It is readily apparent why Hagedorn Foundation Gallery paired photographers Kristine Potter and Jeremy Chandler in “Camouflage,” on view through February 12. Beyond the commonality of the portraiture of men in the titular clothing, both have a keen appreciation for the role of the hyper-masculine within societal constructs and the power of gender performativity. Moreover, they both display an ability to play with the concept of gaze in such a way that the strength of the images lies in the objectification of these men and, occasionally, in the revelation of the “feminine.”
Potter’s compositions from the black-and-white “Gray Line” series center on carefully posed uniformed West Point cadets, singly and in groups, in rugged yet somehow intimate outdoor settings. Their body language and arrangement echo the figurative poses of classical paintings, which imbues the images with a suggestion of narrative and the figures with an archetypal aura.
In one untitled photograph (above), a single man in camo rests languidly in his tableau, blending with his background and offering the viewer a steady gaze — in so doing, he is both subject and object –projecting a sense of vulnerability that belies the virility of his military role. Here the transgressive “odalisque” provides fodder for the heterosexual female and homosexual male spectator, and thus removes the conditioning orientation of the gaze itself.
In her most successful portraits here, Potter provides a portal into the male military psyche that also provokes questions about traditional patriarchal hierarchies and their toll on the individual. She says she “wanted to understand the organization of violence and power … and to humanize the tough exteriors of these men.”
But how much of the self is sacrificed in the call to duty? Beyond mere expectations of allegiance and national pride, in the age of “don’t ask, don’t tell” this is a loaded question. In this sense, the camouflage acts as both a leveler and a blind, obscuring the humanity of the man beneath.
Chandler, too, is concerned with male-driven narratives. His subjects are hunters engaged with the natural environment and shown in lush and colorful cinematic vistas. Just as Potter eschews any depiction of war or physical combat, the prey is never present in Chandler’s sporting narratives; it is, ultimately, beside the point.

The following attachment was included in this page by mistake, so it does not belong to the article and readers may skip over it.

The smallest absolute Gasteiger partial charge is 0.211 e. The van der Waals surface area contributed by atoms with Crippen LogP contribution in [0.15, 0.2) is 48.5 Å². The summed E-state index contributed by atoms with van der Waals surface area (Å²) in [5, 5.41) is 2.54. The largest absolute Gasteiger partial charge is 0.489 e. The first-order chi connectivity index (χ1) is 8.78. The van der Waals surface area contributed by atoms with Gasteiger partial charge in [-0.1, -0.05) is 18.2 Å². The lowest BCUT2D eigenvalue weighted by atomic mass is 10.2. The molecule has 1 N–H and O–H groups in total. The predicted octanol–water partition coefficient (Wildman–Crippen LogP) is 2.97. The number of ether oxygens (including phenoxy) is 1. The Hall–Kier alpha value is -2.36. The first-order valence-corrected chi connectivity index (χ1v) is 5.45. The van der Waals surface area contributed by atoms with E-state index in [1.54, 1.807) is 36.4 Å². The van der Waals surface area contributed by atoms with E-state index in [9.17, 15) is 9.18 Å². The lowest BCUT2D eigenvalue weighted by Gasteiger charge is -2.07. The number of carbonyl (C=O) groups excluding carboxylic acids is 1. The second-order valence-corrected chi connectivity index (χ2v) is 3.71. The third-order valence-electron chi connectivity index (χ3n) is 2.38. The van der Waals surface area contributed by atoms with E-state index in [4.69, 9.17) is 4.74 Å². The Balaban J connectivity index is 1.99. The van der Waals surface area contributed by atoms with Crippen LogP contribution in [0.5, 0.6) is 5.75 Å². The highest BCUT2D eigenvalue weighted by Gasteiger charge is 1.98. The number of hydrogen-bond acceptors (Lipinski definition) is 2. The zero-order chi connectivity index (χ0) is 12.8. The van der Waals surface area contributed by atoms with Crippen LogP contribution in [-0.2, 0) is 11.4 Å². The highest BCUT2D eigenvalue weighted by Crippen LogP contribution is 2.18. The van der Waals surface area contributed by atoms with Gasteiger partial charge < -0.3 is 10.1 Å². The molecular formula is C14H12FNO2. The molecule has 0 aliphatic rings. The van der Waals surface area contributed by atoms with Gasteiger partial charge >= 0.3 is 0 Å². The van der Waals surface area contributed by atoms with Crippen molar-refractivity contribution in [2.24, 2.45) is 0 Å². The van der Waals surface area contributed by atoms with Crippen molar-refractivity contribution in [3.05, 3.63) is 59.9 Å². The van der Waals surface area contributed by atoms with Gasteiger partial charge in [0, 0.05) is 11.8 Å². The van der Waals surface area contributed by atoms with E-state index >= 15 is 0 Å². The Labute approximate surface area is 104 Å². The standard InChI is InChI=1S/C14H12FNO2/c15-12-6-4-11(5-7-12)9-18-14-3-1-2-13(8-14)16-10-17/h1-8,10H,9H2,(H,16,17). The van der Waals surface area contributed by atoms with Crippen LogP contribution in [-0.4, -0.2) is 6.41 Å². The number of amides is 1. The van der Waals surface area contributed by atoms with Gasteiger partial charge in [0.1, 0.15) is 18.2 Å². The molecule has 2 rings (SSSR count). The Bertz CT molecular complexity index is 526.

The artist seems interested in the relationships among men and how they are shaped by the expectations of traditional gender-based stereotypes. His images offer subversion of gender norms: ghillie suits are created by masses of wildflowers, and men in camo face masks resemble women in Muslim burkas.
Interestingly, Potter has also made symbolic images of huntsmen and addressed similar themes. A series on her father hunting in the Georgia woods allowed her to investigate her complex reaction to the act of hunting, its male dominance and its impact on her personal relationships.
Chandler’s hunting images may be less fraught with anxiety, but, as the Florida native offers, his photographs share a notion of place and a fascination for the ritualistic aspects of hunting.
His work exhibits an interest in the perpetuation of certain mythological tropes in depictions of the American landscape, specifically those populated by men who are actively engaged in outdoor sports and recreation. Taking inspiration from 19th-century sporting periodicals, his images are transgressive — mainly through the passivity of the subjects.
Although we know that the young men depicted are engaged in the “masculine” act of hunting, Chandler presents them posed sedately in verdant landscapes, under blue skies and beside roiling rivers. We are left to question whether these men are reinforcing or breaking down the constraints of cultural norms — or, perhaps, neither. It is our consideration of the parameters that is important.
In their exploration of gender and objectification, both artists play with the theme of the fetishization of male prowess and move beyond it. The hyper-masculine roles of military men and hunters are obviously fertile ground for this type of exploration. Potter and Chandler offer oppositional gazes that challenge and deconstruct the traditional male gaze, creating a fetishized subject that is more nuanced. Beneath the “camouflage” of traditional gendered attributes, we glimpse the anxiety of the individual. We are left to consider the man beneath the image, the pressures of societal roles and the shifting meanings of masculinity and femininity.
Reception: 6-8:30 p.m. January 12. Artists’ talk: 1-2 p.m. January 14.